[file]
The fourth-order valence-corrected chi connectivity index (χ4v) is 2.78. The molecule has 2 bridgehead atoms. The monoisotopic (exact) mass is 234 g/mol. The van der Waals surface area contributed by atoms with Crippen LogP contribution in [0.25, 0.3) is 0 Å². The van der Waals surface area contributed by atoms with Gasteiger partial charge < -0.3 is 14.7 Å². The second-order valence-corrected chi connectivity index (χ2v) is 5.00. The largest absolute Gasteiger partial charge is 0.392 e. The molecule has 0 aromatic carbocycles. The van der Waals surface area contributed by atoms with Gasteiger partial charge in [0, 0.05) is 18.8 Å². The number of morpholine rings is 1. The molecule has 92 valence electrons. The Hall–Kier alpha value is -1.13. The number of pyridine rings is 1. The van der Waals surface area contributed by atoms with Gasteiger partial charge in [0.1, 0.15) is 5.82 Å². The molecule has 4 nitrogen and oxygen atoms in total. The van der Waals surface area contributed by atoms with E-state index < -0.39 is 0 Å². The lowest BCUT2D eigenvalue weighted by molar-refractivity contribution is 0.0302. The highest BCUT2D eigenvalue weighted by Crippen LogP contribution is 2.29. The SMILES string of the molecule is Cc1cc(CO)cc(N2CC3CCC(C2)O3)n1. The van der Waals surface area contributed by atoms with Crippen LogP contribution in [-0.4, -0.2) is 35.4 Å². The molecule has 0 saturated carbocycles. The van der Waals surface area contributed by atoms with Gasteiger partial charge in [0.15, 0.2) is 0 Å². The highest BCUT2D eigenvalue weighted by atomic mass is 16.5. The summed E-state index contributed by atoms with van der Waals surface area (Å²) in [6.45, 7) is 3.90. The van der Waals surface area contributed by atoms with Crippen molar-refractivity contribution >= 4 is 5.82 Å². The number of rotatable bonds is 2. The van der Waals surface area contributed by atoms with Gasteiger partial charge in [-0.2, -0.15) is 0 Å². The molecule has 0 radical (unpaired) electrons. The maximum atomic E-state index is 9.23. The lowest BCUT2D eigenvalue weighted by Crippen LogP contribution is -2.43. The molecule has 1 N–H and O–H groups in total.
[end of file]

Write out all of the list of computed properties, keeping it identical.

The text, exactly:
The fourth-order valence-corrected chi connectivity index (χ4v) is 2.78. The molecule has 2 bridgehead atoms. The monoisotopic (exact) mass is 234 g/mol. The van der Waals surface area contributed by atoms with Crippen LogP contribution in [0.25, 0.3) is 0 Å². The van der Waals surface area contributed by atoms with Gasteiger partial charge < -0.3 is 14.7 Å². The second-order valence-corrected chi connectivity index (χ2v) is 5.00. The largest absolute Gasteiger partial charge is 0.392 e. The molecule has 0 aromatic carbocycles. The van der Waals surface area contributed by atoms with Gasteiger partial charge in [0, 0.05) is 18.8 Å². The number of morpholine rings is 1. The molecule has 92 valence electrons. The Hall–Kier alpha value is -1.13. The number of pyridine rings is 1. The van der Waals surface area contributed by atoms with Gasteiger partial charge in [0.1, 0.15) is 5.82 Å². The molecule has 4 nitrogen and oxygen atoms in total. The van der Waals surface area contributed by atoms with E-state index < -0.39 is 0 Å². The lowest BCUT2D eigenvalue weighted by molar-refractivity contribution is 0.0302. The highest BCUT2D eigenvalue weighted by Crippen LogP contribution is 2.29. The SMILES string of the molecule is Cc1cc(CO)cc(N2CC3CCC(C2)O3)n1. The van der Waals surface area contributed by atoms with Crippen LogP contribution in [-0.4, -0.2) is 35.4 Å². The molecule has 0 saturated carbocycles. The van der Waals surface area contributed by atoms with Gasteiger partial charge in [0.15, 0.2) is 0 Å². The highest BCUT2D eigenvalue weighted by atomic mass is 16.5. The summed E-state index contributed by atoms with van der Waals surface area (Å²) in [6.45, 7) is 3.90. The van der Waals surface area contributed by atoms with Crippen molar-refractivity contribution >= 4 is 5.82 Å². The number of rotatable bonds is 2. The van der Waals surface area contributed by atoms with Gasteiger partial charge in [-0.2, -0.15) is 0 Å². The molecule has 0 radical (unpaired) electrons. The maximum atomic E-state index is 9.23. The lowest BCUT2D eigenvalue weighted by Crippen LogP contribution is -2.43. The molecule has 1 N–H and O–H groups in total.